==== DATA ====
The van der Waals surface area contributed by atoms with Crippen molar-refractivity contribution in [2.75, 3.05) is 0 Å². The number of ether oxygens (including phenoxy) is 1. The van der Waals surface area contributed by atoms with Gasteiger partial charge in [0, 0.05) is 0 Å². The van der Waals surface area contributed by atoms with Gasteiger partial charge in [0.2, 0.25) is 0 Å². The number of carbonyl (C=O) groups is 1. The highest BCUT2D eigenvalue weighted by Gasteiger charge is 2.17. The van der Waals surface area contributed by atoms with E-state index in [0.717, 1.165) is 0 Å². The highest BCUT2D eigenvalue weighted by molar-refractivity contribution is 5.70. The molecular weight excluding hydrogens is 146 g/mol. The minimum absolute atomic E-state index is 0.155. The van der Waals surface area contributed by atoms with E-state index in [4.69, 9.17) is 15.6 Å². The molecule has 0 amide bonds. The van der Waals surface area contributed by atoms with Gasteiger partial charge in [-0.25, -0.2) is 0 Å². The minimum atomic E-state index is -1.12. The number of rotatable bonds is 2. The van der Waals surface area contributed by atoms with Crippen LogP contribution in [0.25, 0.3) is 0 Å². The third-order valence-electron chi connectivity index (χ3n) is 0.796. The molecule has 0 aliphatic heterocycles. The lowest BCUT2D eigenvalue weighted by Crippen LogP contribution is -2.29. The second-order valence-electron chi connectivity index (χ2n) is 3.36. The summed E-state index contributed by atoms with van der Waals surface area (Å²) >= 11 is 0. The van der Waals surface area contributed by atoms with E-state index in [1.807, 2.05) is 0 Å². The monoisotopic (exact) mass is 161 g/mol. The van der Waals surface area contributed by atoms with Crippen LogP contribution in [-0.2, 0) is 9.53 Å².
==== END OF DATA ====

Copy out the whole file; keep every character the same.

The van der Waals surface area contributed by atoms with Crippen molar-refractivity contribution in [2.75, 3.05) is 0 Å². The number of ether oxygens (including phenoxy) is 1. The van der Waals surface area contributed by atoms with Gasteiger partial charge in [0, 0.05) is 0 Å². The van der Waals surface area contributed by atoms with Gasteiger partial charge in [0.2, 0.25) is 0 Å². The number of carbonyl (C=O) groups is 1. The highest BCUT2D eigenvalue weighted by Gasteiger charge is 2.17. The van der Waals surface area contributed by atoms with E-state index in [0.717, 1.165) is 0 Å². The highest BCUT2D eigenvalue weighted by molar-refractivity contribution is 5.70. The molecular weight excluding hydrogens is 146 g/mol. The minimum absolute atomic E-state index is 0.155. The van der Waals surface area contributed by atoms with E-state index in [4.69, 9.17) is 15.6 Å². The molecule has 0 amide bonds. The van der Waals surface area contributed by atoms with Gasteiger partial charge in [-0.25, -0.2) is 0 Å². The minimum atomic E-state index is -1.12. The number of rotatable bonds is 2. The van der Waals surface area contributed by atoms with Crippen LogP contribution in [0.25, 0.3) is 0 Å². The third-order valence-electron chi connectivity index (χ3n) is 0.796. The molecule has 0 aliphatic heterocycles. The lowest BCUT2D eigenvalue weighted by Crippen LogP contribution is -2.29. The second-order valence-electron chi connectivity index (χ2n) is 3.36. The summed E-state index contributed by atoms with van der Waals surface area (Å²) >= 11 is 0. The van der Waals surface area contributed by atoms with E-state index in [1.807, 2.05) is 0 Å². The monoisotopic (exact) mass is 161 g/mol. The van der Waals surface area contributed by atoms with Crippen LogP contribution in [-0.2, 0) is 9.53 Å².